While commissions are important for the operation of the stores themselves, it is difficult to determine the fair rates of commission. In the absence of competition, what is fair is not a straightforward question to answer, especially given the information asymmetry that plagues the relationship between developers and app store operators.
The problem is further compounded by the bundling of services – both the dominant app stores offer a multitude of services beyond any standard payment gateway available in the market. Because services are bundled, it becomes difficult to determine the fair fee for each service. The size and ubiquity of the dominant app stores, which benefit immensely from being pre-installed on their own operating systems, makes it almost impossible to ascertain a reasonable quantum or threshold for commissions.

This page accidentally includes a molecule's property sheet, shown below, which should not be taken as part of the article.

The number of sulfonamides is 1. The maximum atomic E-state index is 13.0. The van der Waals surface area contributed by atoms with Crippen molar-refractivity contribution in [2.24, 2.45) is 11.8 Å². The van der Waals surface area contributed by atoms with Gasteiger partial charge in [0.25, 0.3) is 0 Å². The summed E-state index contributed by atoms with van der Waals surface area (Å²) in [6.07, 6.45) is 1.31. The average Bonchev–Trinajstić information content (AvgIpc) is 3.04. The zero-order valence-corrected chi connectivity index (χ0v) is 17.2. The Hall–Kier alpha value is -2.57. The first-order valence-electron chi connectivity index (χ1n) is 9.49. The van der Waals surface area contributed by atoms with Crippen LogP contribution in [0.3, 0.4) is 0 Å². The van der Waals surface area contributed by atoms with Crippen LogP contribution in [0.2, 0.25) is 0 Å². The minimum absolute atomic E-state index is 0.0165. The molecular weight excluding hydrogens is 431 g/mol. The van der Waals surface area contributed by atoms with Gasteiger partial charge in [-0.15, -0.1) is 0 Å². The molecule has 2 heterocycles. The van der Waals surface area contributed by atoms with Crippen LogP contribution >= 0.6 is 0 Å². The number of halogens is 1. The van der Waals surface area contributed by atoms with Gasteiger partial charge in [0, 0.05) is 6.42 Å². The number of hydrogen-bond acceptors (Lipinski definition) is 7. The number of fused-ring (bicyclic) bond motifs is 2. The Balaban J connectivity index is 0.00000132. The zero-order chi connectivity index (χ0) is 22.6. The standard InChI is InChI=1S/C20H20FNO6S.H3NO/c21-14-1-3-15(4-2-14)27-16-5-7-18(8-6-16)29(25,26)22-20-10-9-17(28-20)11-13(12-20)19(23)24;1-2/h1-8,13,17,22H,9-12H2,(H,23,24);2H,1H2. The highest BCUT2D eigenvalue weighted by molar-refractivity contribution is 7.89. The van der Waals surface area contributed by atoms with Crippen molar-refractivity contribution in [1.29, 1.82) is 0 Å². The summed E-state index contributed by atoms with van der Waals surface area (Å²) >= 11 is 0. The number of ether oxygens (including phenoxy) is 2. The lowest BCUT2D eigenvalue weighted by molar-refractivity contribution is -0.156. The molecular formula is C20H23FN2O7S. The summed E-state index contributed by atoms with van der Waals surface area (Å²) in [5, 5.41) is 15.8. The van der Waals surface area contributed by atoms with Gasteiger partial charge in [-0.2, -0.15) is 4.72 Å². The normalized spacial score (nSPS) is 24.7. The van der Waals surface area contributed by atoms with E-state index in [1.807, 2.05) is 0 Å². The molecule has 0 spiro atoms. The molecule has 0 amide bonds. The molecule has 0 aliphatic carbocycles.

Antitrust action around the world
Taking cognizance of these issues, several regulators around the world have expressed concerns with the policies of the dominant app stores. Apple is currently under investigation from regulators in the USA, Europe, Japan, Australia and India, while Google is also facing proceedings in the USA, Europe and India, among other countries. In India, cases were filed against Google and Apple with the Competition Commission of India (CCI) which is currently investigating them for abuse of market power in the country. In December 2021, the Netherlands competition regulator (ACM) found Apple’s App Store in violation of its competition laws. It has since levied a series of (weekly) penalties against Apple for what it asserts is continued non-compliance with its order. By the 28th of March 2022 these fines had totaled €50 million with the regulator threatening another round of fines “with possible higher penalties”. On the 28th of March 2022, France also joined the fray with the Paris Commercial Court levying a fine of €2 million on Google and asking it to rewrite clauses in its developer agreements that were deemed unbalanced within three months. The court said that Google could not provide it with any real justification for the commission charged.